Review time! with ‘Roughneck’

“Just last night, I was reminded of just how bad it had gotten and just how sick I had become”

Jeff Lemire has been on a bit of a streak this year, as he drew (probably mostly in 2016) A.D. After Death, which is excellent, he’s writing Black Hammer, which is quite good, and his latest series, Royal City, is amazing (I know he’s written other stuff, too, but I can’t list them all!). Now he adds Roughneck to the list, his graphic novel that is published by Gallery 13 and costs $29.99 for a nice, thick hardcover.

As you might recall, I’ve been a fan of Lemire for a decade, since I read the first part of Essex County, but he’s awfully prolific, so I don’t read everything he does and occasionally I don’t love what he does. I’m actually a fan more of his long-running series more than his graphic novels, because he is able to let the characters breathe a bit in his serials, rather than trying to wrap everything up in one book. I liked The Nobody and Underwater Welder, for instance, but I don’t love them. But I still wanted to read Roughneck, because it sounded like something more in the vein of Essex County and Royal City. Aren’t you glad I let you into my thought processes?

Its length allows Lemire to get into the characters a bit more, so we really get to know Derek Ouelette and his sister Beth and even the ancillary characters in Roughneck. Lemire tells the story slowly and deliberately, and we get into the mood of the comic quickly and find it hard to get out. It’s a long book, true, but Lemire knows the value of wordless panels, so a lot of the book has very little “sound” – either ambient or vocal – and we can linger on every detail of the artwork, making the experience immersive and gripping. The book is set in northern Canada, and Lemire is Canadian (although I don’t know where he grew up; he lives in Toronto), so it feels like he knows the landscape very well. The isolation of the town of Pimitamon (which is fictional) is an easy metaphor for the isolation that both Derek and Beth feel before and even after they reunite, but it works because Lemire doesn’t just use it as a metaphor – it’s a real town with real people in it, and as Derek and Beth rebuild their relationship, Lemire slowly shows that the town, though isolated, is crucial to their lives as well. Again, it’s not the most original idea in the world, but because Lemire puts the time in, it’s a powerful mirror to what’s going on with Derek and Beth.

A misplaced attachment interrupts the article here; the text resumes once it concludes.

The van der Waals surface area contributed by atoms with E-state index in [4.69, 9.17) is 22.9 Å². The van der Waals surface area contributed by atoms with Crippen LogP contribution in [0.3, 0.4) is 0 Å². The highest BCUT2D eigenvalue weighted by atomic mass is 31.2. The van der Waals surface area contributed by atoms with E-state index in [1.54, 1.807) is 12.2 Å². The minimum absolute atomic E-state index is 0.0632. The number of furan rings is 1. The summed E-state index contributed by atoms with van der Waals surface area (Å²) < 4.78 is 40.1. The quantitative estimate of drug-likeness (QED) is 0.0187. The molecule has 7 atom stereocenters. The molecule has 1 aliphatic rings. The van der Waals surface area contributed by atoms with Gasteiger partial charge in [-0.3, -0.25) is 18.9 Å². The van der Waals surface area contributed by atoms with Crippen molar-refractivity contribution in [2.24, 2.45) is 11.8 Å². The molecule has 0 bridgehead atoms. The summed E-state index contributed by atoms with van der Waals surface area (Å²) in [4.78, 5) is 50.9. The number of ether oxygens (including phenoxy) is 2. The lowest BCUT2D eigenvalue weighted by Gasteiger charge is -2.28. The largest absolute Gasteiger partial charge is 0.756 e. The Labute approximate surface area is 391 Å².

There’s nothing shocking about Roughneck, and that’s really why I don’t love the book more than I do. Derek is a washed-up hockey goon, living in the janitor’s closet in Pimitamon’s hockey rink and working as a line cook at the local diner. He has an anger problem, so he’s always punching people when he gets drunk (which is all the time) and getting away with it because the sheriff is a childhood friend. His sister shows up with a drug problem and an embryo, and her abusive baby daddy isn’t far behind. Derek is convinced to go into the woods to chill out for a while after his latest assault, and he takes Beth to sober her up and hide out from the boyfriend. We learn about their childhood, which, needless to say, wasn’t pleasant. A family friend brings them food and teaches Derek a bit about his Indian (on their mother’s side) heritage. The boyfriend, naturally, tracks them down, and Derek feels like he has to confront him. The ending is inevitable and inexorable, and we can see it coming a mile away.

So why is this any good? Well, Lemire’s plot might not be anything to write home about, but the way he gets through it is gripping. Lemire knows the value of silence, as I noted above, and he also knows the value of words, so he doesn’t overuse them. Every conversation in the book feels fraught, as if the weight of decades is behind these characters, pushing them to places they don’t want to go but can’t resist. Lemire doesn’t dwell too much on the abuse Derek and Beth suffered when they were kids, but that only makes it more ingrained in their characters and informs the way they live their lives. When Beth gets angry at Derek for leaving her for the greener pastures (such as they are) of hockey, it’s illogical but makes sense from her point of view, being the younger child and having to stay with an abusive father. Their father’s rage seeps into their lives, and Lemire does a wonderful job showing us this without letting the characters know or care too much about it. The characters are in pain, and it’s obvious to us, but they don’t know how to get out, and that makes the story, as predictable as it is, sadder than it otherwise would be. Derek and Beth aren’t bad people, but as Lemire unspools the threads of their lives, we see how they made terrible choices that brought them to this desolate town in northern Canada. He does such a good job with the characters that when they reach the end and the inevitable happens, we still appreciate how difficult the steps they take are and how much it hurts to take them. The book is powerful in spite of its plot, not because of it.